In my main ministry circles, having “daily devotions” or “quiet times” stands as a norm. Often, it is even a standard of maturity. And I’ve written elsewhere about how unhelpful that can be. But, overall, I remain convinced of and convicted about the goodness of habits or regular practices aimed at hearing God from the scriptures, prayerfully seeking communion with our Father and further conformity to Christ, all by the Spirit. It is a practice wholly beneficial within Christian discipleship, a tributary of God’s grace for our maturity and perseverance.
However, and this is also my experience, many Jesus followers struggle with having times of personal prayer and scripture reading. And it can settle into crushing guilt, a sense of missing the mark as they miss their morning devotions. They carry guilt that they are inconsistent; find devotional times difficult; and that they don’t get more out of their scripture meditations. Is that you?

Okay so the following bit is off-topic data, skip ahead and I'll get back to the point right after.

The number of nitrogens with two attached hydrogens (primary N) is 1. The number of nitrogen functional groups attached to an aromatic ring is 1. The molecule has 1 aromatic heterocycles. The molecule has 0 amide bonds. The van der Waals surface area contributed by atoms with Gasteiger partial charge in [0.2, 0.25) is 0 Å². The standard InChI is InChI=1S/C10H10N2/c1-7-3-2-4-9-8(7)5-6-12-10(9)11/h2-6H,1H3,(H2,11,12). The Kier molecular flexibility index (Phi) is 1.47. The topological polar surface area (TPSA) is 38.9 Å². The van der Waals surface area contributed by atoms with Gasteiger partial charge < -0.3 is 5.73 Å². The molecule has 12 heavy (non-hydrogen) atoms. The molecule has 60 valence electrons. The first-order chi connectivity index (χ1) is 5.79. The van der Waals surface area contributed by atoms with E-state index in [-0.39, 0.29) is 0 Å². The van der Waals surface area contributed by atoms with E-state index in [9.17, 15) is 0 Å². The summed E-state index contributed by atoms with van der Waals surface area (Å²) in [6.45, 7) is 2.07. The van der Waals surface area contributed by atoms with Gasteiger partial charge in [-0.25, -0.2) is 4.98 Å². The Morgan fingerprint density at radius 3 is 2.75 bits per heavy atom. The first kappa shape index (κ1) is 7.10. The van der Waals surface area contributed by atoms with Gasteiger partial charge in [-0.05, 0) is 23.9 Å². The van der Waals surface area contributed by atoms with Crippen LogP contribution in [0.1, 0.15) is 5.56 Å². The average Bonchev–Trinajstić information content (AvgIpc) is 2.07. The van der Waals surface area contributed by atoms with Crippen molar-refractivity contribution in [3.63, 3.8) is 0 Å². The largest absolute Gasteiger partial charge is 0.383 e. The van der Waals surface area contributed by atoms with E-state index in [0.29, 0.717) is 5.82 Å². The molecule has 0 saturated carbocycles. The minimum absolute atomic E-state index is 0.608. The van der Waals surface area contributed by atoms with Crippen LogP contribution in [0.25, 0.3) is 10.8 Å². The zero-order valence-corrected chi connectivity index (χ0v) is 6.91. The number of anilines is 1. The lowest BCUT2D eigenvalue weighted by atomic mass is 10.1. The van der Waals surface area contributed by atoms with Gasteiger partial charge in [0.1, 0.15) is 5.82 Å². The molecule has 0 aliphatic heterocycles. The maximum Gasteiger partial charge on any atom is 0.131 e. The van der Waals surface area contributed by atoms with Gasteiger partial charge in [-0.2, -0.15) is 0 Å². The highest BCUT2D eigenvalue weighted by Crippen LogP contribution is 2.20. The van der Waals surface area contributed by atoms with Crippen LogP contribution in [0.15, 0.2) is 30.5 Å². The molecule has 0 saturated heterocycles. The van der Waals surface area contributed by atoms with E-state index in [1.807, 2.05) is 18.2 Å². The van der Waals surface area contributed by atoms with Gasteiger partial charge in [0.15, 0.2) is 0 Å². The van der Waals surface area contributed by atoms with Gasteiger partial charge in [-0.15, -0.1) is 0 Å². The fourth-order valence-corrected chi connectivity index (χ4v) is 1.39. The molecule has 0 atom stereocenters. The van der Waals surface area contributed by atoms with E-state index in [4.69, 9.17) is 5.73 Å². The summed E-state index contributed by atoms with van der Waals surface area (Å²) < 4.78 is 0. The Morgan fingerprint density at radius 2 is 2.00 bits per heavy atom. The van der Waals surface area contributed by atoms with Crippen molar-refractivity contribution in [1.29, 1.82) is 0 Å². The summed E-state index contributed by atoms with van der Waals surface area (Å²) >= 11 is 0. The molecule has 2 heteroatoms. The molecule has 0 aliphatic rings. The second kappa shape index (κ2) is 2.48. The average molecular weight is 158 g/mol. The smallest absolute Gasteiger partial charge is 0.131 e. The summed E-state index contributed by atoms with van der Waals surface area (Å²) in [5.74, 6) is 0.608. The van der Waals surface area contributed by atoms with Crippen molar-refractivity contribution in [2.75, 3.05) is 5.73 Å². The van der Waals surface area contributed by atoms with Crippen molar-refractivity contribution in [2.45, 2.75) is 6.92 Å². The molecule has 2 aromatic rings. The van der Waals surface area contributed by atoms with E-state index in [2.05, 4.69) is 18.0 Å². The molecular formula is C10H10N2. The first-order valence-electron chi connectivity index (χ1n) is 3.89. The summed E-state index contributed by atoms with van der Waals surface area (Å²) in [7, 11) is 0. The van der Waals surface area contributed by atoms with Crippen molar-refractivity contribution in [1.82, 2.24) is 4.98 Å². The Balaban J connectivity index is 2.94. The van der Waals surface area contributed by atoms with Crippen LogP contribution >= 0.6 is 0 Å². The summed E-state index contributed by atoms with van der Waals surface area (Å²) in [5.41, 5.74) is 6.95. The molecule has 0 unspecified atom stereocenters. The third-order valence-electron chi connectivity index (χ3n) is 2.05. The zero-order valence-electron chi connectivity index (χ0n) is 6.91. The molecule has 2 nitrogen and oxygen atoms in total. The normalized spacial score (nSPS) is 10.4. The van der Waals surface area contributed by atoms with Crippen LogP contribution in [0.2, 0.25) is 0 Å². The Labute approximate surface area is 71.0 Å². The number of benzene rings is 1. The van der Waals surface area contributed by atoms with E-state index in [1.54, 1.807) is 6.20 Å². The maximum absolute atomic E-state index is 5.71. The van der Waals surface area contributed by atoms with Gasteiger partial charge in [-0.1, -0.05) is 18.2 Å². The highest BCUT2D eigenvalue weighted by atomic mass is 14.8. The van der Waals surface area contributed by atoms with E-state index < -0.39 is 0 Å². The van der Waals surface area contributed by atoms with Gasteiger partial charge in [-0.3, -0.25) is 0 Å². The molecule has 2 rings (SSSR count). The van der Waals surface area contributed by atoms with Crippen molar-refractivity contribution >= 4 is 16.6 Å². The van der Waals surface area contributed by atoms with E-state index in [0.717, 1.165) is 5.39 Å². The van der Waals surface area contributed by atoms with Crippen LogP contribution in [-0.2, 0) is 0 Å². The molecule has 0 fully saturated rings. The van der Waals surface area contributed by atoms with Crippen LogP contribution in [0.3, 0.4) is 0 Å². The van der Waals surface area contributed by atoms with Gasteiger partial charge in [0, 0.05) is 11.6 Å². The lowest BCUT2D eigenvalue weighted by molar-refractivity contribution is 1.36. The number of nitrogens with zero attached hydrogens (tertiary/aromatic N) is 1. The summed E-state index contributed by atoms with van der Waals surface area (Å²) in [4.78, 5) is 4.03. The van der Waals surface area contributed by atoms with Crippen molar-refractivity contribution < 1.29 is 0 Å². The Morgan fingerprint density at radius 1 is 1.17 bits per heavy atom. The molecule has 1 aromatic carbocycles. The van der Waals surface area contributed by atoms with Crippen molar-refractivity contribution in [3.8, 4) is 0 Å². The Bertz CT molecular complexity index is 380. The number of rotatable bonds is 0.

Many believers struggle with daily devotions. And it can settle into crushing guilt.
What should we say, or what encouragement can we offer, to navigate this guilt but also uphold the goodness linked with daily devotions? In other words, are your daily devotions (or lack thereof) weighing you down with guilt? In this post I will urge you to remember the following: this is tough, so don’t make it tougher than it needs to be, this is good, but it won’t justify you before God.
1. This Is Tough